Civilian Employee of the Year This award is presented to the non-sworn employee who best demonstrates outstanding work performance, initiative, leadership and effective interpersonal relations.
Leadership Award This award is presented yearly to the employee who consistently exhibits outstanding leadership and excellence in public safety through their personal actions, guidance, direction and professional involvement.
Eagle Squadron Award Each year, the Eagle Squadron Award is presented to the Minnesota State Patrol trooper who arrested the greatest number of impaired drivers the previous year.
Exceptional Service Award This award is presented to employees who have provided extraordinary service in the performance of their duties.
Meritorious Service Award This award is presented to employees for acts involving personal risk-posing hazards that could lead to serious injury or loss of life to the employee.
Chief's Commendation Award – Communications/911 This award is presented to radio communications operators who provide vital, life-saving services that lead to the rescue of a person, provide outstanding performance during a special event, or provide a consistent, sustained, high level of customer service.
Life Saving Award This award is presented to members of the State Patrol who distinguish themselves by performing acts that prevent the death of another.
Minnesota State Patrol Commendation Award This award is presented to members of another law enforcement or emergency service agency who have assisted the State Patrol in providing a significant service.
Meritorious Citizenship Award This award is presented to individuals other than State Patrol employees who helped the State Patrol in providing a significant service to the public.

Montgomery County Police Department

Award Ribbon Criterion
Medal of Valor
MCPD Medal of Valor.svg
The MCPD's highest award, the Medal of Valor is awarded to an MCPD officer for heroism and distinction in extremely hazardous circumstances. To be considered for this honor, an employee must exhibit unusual bravery in the performance of duty while facing the threat of death or serious injury.[5]
Life Saving Award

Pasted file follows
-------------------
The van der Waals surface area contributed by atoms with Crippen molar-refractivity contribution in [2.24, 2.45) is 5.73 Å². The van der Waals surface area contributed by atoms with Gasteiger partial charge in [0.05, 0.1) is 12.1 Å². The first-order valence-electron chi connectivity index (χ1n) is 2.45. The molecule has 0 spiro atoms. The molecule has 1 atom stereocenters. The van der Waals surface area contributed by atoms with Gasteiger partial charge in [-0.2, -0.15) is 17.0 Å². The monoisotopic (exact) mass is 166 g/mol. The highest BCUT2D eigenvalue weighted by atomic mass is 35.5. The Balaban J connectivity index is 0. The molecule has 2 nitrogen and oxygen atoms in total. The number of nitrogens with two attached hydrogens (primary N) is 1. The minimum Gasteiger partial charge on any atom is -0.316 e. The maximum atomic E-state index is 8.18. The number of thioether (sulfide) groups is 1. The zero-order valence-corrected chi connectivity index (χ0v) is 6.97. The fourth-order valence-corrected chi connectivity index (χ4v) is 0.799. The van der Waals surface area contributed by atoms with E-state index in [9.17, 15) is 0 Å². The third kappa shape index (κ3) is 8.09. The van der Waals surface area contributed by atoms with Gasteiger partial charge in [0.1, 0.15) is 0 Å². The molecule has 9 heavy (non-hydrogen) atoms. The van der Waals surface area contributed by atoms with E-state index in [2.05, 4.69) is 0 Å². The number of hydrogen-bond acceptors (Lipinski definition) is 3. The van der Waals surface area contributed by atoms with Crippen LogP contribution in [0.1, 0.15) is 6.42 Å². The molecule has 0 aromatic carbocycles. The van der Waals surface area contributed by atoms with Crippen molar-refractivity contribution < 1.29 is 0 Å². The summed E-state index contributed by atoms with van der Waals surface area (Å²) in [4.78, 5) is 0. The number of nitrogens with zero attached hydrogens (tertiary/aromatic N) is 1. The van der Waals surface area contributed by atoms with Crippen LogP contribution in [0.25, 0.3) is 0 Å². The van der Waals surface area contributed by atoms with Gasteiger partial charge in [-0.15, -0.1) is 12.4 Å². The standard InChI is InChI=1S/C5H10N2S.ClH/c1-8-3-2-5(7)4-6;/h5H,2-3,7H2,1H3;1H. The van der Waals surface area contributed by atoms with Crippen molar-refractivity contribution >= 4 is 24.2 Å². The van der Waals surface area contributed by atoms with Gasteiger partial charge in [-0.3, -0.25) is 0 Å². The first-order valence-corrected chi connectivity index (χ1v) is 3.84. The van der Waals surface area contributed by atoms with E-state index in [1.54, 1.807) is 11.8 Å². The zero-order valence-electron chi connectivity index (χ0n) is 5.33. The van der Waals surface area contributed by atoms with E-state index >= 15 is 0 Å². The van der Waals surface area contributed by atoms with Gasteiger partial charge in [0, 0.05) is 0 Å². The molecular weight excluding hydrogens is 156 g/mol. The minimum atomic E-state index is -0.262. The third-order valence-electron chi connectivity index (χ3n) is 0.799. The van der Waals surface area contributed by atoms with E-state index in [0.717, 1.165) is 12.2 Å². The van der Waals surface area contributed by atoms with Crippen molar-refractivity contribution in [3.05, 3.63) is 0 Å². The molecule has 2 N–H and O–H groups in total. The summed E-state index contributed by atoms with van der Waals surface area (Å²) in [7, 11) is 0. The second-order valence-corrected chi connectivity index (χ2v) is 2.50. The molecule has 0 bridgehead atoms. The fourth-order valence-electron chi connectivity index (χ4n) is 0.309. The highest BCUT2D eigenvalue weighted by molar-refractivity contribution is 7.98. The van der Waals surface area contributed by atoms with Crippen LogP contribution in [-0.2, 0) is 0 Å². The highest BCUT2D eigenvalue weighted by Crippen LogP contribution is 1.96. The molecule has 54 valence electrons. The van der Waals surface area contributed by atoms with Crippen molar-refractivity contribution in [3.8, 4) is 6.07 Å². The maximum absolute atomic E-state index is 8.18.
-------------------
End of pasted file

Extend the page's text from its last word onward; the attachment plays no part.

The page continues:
MCPD Life Saving Award.svg
The Life Saving Award is given to an MCPD officer who makes a major contribution toward saving the life of another by providing essential medical treatment prior to arrival of Emergency Medical Services (EMS) personnel.[6]
Commendation
MCPD Commendation.svg
A Commendation is awarded to an MCPD officer who makes a significant contribution to the mission of the department beyond the ordinary call of duty. It recognizes those incidents wherein the member's courage, resourcefulness, tenacity, and/or perseverance in the performance of the employee's duties has resulted in the protection of life or property, the prevention of a major crime, or the apprehension of an armed and dangerous criminal.[7]

New York City Police Department

See also: Medals of the New York City Police Department

Oklahoma City Police Department

Philadelphia Police Department

See also: George Fencl Award

Saint Louis Metropolitan Police Department

Sanford Police Department

Prior to the controversy surrounding the display of obvious U.S. military award ribbons as police decorations, the Sanford police issued these ribbons (in order of precedence shown below) before discontinuing the practice.

St. Louis County Police Department

See also

References

  1. ^ Wadman,R., To Protect and to Serve: A History of Police in America, Pearson Publishing (2003)
  2. ^ Ingersoll, G., "Florida's Sanford Police Department Cancels Use Of Military Ribbons After Outrage", Business Insider (Retrieved Dec 2, 19)
  3. ^ ""Ask a Trooper" explains what the white and blue pins on uniforms stand for". www.kdal610.com.
  4. ^ "2017 Annual Awards Ceremony". www.dps.mn.gov/divisions/msp.
  5. ^ "Montgomery County Police Department". www.facebook.com. Archived from the original on February 26, 2022.
  6. ^ "Montgomery County Police Department". www.facebook.com. Archived from the original on February 26, 2022.
  7. ^ "Montgomery County Police Department". www.facebook.com. Archived from the original on February 26, 2022.

{ NACOP} Awards the Law Enforcement Officers, Purple Heart to Officer Scott T Barnes 41 years after he was wounded and sustained injuries in the Line of Duty for a shooting that occurred in 12-17-77 on Ridgecrest PD. He was awarded the Law Enforcement Purple Heart by the American Police Hall of Fame & Museum this 10-18-18 nearly 41 years after the shooting of the suspect and the wounding of Officer Barnes while he engaged the suspect who had already injured 2 officers .